Wednesday, March 10, 2010
Future of Ed Technology? How about the global perspective?
This blog is posted after just returning from the National Press Club meeting hosted by the Council of Chief State School Officers (CCSSO) and the State Educational Technology Directors Association (SETDA). The presentation featured some highlights from two major plans--the U.S. Department of Education’s National Educational Technology Plan and the FCC’s National Broadband Plan as they currently exist in draft form. An additional presentation was made by representatives from the Maine regarding their pioneering one laptop per child program.
What did we learn?
The future of schooling may well be for the entire country to emulate the state of Maine and their vision of "A personal digital device at the point of learning" --with the point of learning defined by the learner. According to a 2004 report conducted by the Maine Education Policy Research Institute, "more than 70 percent of students surveyed reported that laptops helped them learn more effectively, produce better work and be more organized. More than 75 percent of teachers surveyed said having the laptops helped them better meet Maine's statewide learning standards." Visitors as far away Finland, Singapore and Hong Kong have visited and there seems to be evidence of success in terms of student learning. Clearly the drafters of both reports have kept the Maine experiment firmly in mind when drafting the draft reports unveiled today. The visionaries behind the Maine approach, Seymour Pappert and Governor King were clearly vindicated in their bold program that has successfully unified federal, state and local funding and policies to a common goal that places the empowered learner at the center of the 21st century school. The success of the program can be measured by the consensus that while (in the midst of the recession) Maine has seen fit to cut many areas of the budget but not their commitment to one-on-one computing.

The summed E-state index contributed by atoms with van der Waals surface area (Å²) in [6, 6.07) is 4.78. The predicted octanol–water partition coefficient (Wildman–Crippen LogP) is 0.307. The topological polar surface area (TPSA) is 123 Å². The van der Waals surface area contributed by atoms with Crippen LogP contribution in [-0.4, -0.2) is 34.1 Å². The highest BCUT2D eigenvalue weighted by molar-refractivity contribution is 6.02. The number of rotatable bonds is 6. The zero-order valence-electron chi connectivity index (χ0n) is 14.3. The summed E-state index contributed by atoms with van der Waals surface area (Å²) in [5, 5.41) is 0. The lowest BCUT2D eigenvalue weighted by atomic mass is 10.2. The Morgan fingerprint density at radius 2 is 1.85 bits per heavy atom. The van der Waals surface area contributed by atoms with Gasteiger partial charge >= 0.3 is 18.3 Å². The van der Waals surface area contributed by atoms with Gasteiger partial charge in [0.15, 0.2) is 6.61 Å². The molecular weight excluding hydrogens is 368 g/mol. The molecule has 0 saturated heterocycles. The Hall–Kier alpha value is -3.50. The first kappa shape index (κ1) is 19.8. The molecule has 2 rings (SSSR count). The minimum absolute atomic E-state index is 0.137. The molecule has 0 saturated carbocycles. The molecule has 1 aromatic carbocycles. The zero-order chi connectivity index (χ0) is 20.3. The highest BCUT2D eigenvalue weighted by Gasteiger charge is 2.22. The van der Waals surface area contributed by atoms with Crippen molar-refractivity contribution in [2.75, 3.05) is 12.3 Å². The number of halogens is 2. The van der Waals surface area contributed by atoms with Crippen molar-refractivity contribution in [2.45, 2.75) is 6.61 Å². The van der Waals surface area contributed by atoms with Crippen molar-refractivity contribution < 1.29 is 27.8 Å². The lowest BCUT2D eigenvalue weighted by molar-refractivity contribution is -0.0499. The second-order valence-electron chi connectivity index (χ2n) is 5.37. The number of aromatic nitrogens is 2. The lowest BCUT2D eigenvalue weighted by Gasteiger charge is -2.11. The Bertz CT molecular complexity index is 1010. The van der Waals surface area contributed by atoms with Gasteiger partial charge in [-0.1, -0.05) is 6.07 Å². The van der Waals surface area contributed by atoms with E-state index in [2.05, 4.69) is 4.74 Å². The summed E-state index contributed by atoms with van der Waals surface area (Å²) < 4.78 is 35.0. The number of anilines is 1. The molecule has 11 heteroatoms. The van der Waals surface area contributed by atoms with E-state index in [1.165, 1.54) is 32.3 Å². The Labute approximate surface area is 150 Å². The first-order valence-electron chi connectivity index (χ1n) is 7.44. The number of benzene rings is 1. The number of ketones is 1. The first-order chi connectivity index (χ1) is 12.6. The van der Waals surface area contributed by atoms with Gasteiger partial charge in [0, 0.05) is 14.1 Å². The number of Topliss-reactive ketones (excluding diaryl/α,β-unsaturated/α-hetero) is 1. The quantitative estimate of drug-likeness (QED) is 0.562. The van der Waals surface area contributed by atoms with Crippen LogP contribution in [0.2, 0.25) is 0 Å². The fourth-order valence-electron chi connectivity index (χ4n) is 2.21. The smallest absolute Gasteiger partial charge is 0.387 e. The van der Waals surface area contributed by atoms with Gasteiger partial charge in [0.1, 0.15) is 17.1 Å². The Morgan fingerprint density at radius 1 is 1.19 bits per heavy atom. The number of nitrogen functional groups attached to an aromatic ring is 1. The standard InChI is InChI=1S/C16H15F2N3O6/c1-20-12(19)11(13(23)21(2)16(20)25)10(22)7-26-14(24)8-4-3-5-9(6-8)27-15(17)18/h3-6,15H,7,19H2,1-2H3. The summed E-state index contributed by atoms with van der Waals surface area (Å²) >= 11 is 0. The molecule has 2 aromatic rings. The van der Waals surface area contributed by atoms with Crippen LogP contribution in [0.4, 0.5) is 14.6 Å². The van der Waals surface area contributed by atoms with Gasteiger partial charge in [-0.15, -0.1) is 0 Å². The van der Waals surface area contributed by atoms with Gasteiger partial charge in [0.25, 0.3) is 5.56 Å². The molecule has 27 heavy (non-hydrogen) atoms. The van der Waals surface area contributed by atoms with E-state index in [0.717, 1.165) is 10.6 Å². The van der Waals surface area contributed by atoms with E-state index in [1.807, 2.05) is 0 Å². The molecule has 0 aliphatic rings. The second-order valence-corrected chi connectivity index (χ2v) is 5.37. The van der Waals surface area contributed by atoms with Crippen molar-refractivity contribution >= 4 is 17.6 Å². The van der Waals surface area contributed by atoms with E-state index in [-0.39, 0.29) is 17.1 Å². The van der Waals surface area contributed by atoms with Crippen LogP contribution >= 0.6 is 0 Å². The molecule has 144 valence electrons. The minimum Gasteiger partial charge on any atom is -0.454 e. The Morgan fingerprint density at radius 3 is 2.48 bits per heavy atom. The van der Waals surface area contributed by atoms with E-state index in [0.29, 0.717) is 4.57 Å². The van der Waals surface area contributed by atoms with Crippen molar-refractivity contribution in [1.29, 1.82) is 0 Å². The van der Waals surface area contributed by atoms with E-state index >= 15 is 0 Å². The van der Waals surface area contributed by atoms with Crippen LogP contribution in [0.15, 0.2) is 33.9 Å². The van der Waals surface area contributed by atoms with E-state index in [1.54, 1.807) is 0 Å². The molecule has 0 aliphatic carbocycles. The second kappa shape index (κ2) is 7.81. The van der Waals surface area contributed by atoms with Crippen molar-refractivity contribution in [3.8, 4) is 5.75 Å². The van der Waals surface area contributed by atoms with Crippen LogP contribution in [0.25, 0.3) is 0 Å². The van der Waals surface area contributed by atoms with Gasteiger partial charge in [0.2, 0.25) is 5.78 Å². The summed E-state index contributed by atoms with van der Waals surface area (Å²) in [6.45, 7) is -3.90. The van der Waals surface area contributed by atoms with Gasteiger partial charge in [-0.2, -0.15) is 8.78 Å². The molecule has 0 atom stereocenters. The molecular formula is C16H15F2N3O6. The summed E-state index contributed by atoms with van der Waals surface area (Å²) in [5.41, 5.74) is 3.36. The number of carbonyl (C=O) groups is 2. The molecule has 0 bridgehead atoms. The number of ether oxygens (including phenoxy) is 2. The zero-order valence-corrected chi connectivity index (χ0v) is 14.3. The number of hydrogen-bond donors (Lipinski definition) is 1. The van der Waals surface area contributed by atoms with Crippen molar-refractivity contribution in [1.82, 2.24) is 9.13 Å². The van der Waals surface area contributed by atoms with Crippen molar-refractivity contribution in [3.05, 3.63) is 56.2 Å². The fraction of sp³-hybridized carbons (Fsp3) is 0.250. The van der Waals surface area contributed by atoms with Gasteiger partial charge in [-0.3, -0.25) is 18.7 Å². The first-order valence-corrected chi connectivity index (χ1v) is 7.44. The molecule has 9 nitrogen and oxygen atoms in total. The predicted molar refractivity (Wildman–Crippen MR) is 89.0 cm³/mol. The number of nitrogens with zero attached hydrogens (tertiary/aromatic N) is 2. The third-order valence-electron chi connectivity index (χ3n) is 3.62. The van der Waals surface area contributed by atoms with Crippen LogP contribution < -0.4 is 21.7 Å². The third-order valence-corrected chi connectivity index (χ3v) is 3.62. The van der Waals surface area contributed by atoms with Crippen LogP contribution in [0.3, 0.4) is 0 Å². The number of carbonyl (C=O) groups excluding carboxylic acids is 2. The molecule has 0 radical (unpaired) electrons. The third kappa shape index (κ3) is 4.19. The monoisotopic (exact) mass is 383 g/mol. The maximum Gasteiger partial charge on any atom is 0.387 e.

With the positive message from Maine as the lead off--Karen Cator the Secretary's Technology Advisor who has only been on the job four months talked about five recommendations where technology needs to be used to reach President Obama's goal that by 2020 the US will have the highest proportion of college graduates in the world.
All learners will have engaging and empowering learning experiences both in and outside of school that prepare them to be active, creative, knowledgeable, and ethical participants in our globally networked society.
Our education system at all levels will leverage the power of technology to measure what matters and use assessment data for continuous improvement.
Professional educators will be supported individually and in teams by technology that connects them to data, content, resources, expertise, and learning experiences that enable and inspire more effective teaching for all learners.
All students and educators will have access to a comprehensive infrastructure for learning when and where they need it.
Our education system at all levels will redesign processes and structures to take advantage of the power of technology to improve learning outcomes while making more efficient use of time, money, and staff.
The public is invited to comment on the plan.